Song Copyright and suing. Is any song really original?
The suing culture of the 21st Century is getting out of hand. Here we look at Song Copyright, writing original songs and when it’s right (and wrong) to be suing people over your work.
There are many examples out there of famous artists being sued for copying other people’s songs; the latest being Dienel who is suing Justin Bieber and producer Skrillex for ‘sampling’ or copying a vocal riff from their song ‘Ring the Bell’ in the hit record ‘Sorry’. Well, no offence to Dienel but I have never heard the song ‘Ring the Bell’ before in my life even though I now see it was highly praised by Rolling Stone magazine; and therefore had I come up with a similar riff I would not have been deliberately copying that track, but that wouldn’t have stopped me being sued of course, because how do you prove what you’ve never heard?
Skrillex has reponded with the video below, which shows how they came about getting that vocal riff – and it clearly shows some simple original sample making, coming across something that just sounds great, which is a staple part of writing original songs.
So I pose the question “Is any song really original?”
When we talk about song copyright and who owns original works I think it’s important to realise that even if you think you’re writing original songs, you are actually re-ordering and re-making many different songs that you’ve heard in your lifetime depending on your culture, background and the types of music you’ve been exposed to. We learn from others and write in similar ways – you can see this as far back in history as you care to go. Nobody was writing pop songs in the Baroque period, they were writing baroque music and in the classical period they wrote similar music to each other and in the 80s the whole feel of chart music was different to how it is now. So why is everyone suing everybody else all the time?!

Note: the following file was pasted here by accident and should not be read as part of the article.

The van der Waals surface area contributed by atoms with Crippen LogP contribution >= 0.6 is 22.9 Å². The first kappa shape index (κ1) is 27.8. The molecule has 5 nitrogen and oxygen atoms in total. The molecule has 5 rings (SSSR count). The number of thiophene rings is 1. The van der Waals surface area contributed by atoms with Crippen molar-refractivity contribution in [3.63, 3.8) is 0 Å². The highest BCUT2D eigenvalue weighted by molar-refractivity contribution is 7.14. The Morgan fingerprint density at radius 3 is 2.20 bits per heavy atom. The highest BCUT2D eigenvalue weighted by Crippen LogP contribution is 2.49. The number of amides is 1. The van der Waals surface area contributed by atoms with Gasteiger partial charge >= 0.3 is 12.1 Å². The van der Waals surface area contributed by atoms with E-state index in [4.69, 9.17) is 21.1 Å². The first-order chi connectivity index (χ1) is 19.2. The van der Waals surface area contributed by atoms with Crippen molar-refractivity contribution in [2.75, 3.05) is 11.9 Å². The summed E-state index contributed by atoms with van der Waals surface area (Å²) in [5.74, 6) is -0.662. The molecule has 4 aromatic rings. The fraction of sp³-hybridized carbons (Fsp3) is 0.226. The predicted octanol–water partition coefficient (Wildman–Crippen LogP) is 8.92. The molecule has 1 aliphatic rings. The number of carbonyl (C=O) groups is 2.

When somebody actually uses a sample from somebody else’s song without permission, or copies the whole backing to a song as has happened before then suing is a proper remedy for recompense, but if you are writing original songs by yourself or with other people you are bringing together everyone’s experiences and backgrounds to make an original work and sometimes it’s impossible not to write something similar to a song that is already out there.
Imagine the following scenario
Four people are writing original songs together. Each person is chipping in with ideas and one of them introduces a melody (let’s say similar to ‘Ring the Bell’); and they do so because it’s come naturally to them, they have heard ‘Ring the Bell’ before but they are not consciously trying to copy it. The other three in the group have not heard the song before and love what they are making so the song gets finished and just to be sure that no song copyright has been infringed they use an app like Shazam to check if their song comes up as something else. It won’t, because as a whole the song is totally different, so it gets released. Should someone be suing them for this? I’ll leave that up to you but perhaps it would be worthwhile to point you to the following video of multiple hit records that all use exactly the same chord pattern below: